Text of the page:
Dreadful Games: The Play of Desire in the Nineteenth-Century Novel

Dreadful Games: The Play of Desire in the Nineteenth-Century Novel

Dreadful Games: The Play of Desire in the Nineteenth-Century Novel

Dreadful Games: The Play of Desire in the Nineteenth-Century Novel

Excerpt

■The novel has always been an almost enigmatic literary form, its rules debated and its characteristics enumerated, often without consensus or resolution. Writing in the 1920s, Russian theorist Mikhail Bakhtin defined the novel as a "diversity of languages and a diversity of individual voices, artistically arranged." The "language" of a novel, he claims, "is the system of its 'languages.'" Each novelistic character speaks in a distinctive voice, which addresses itself to the voices of other characters. The fictional narrator speaks as well, often in different voices: sometimes using the language of everyday written or oral discourse, sometimes the language of literary narration, sometimes even the language of "extra-literary" discourse -- the languages of philosophy or science or history, for example. Each of these languages uses its own unique and characteristic vocabulary, each of which reflects a different mode of perceiving and speaking about experience. When one "voice" addresses itself to another voice in the text, these vocabularies reverberate across the text. Thus, as Bakhtin says, "the dialogic orientation of a word among other words...creates the potential for a distinctive art of prose." Unlike other literary forms, where readers expect to find a distinctive and consistent vocabulary -- what is meant, for instance, by "poetic diction" -- in the novel, competing vocabularies clamor to be heard.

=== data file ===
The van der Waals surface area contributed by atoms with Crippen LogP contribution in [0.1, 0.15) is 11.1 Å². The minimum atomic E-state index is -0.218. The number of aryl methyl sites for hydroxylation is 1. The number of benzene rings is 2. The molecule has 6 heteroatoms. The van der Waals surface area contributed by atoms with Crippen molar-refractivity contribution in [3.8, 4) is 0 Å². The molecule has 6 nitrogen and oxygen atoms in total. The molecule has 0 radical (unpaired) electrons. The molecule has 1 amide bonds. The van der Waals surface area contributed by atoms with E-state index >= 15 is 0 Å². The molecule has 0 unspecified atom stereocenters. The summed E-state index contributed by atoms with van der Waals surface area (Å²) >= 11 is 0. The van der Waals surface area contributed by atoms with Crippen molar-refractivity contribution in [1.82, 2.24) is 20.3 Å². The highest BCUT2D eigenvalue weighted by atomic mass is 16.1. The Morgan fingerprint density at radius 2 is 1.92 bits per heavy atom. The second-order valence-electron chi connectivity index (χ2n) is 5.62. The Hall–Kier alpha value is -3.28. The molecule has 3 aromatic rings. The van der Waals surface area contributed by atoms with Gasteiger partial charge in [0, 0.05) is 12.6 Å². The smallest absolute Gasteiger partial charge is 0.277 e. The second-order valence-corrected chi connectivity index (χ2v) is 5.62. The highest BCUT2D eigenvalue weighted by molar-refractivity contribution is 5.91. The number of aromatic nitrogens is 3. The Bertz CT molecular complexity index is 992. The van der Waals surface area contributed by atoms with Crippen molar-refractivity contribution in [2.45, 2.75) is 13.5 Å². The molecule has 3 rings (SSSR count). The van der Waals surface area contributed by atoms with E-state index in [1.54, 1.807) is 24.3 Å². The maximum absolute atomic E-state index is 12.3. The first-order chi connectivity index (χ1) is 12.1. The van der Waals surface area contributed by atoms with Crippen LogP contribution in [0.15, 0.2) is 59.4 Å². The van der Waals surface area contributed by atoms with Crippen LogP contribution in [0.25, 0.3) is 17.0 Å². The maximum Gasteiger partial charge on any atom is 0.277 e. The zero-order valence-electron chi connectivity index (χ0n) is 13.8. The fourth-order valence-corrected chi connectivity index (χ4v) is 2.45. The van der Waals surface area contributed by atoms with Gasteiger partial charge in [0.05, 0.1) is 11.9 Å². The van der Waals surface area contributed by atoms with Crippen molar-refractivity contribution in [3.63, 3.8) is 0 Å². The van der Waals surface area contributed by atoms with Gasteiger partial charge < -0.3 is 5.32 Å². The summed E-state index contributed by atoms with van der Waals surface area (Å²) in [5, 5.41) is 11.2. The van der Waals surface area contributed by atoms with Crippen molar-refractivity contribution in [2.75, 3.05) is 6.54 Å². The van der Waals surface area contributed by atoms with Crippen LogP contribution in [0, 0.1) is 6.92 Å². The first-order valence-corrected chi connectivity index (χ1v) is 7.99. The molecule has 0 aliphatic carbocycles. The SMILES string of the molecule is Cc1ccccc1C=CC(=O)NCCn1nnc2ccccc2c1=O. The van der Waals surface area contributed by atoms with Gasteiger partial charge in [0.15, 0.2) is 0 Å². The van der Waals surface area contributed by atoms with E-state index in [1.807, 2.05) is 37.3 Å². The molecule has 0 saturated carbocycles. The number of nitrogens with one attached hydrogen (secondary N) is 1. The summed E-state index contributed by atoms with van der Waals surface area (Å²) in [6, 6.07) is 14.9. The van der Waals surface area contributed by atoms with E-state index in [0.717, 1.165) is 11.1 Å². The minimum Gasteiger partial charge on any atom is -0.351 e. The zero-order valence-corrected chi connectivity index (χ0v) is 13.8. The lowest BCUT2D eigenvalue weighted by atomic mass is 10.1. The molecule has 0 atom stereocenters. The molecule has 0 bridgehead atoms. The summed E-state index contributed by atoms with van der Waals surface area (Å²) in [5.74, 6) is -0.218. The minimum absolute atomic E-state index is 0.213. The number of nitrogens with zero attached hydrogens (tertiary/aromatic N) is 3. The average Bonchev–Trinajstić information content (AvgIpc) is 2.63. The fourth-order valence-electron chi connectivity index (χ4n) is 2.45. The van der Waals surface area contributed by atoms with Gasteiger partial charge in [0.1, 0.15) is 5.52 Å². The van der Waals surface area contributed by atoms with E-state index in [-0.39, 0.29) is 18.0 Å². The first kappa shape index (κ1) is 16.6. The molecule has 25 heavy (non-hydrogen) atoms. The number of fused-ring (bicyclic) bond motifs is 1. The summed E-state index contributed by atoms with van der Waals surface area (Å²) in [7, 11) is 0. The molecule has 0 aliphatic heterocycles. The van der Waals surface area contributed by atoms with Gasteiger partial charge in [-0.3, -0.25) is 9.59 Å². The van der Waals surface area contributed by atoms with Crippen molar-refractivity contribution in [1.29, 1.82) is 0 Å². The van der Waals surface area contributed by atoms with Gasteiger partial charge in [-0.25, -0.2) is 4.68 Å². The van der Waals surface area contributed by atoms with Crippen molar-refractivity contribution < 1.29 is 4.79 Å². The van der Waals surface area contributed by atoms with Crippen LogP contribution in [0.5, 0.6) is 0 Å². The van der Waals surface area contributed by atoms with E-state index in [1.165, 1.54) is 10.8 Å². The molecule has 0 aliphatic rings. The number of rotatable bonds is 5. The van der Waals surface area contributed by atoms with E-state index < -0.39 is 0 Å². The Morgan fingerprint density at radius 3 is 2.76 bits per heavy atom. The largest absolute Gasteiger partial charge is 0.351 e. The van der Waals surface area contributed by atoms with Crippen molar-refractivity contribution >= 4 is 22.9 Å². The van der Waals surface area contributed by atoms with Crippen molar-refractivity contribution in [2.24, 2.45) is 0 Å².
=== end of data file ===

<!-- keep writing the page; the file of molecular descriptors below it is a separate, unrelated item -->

Fiction differs from other literary genres, from poetry and drama, precisely because it possesses this "dialogic" dimension. And the . . .

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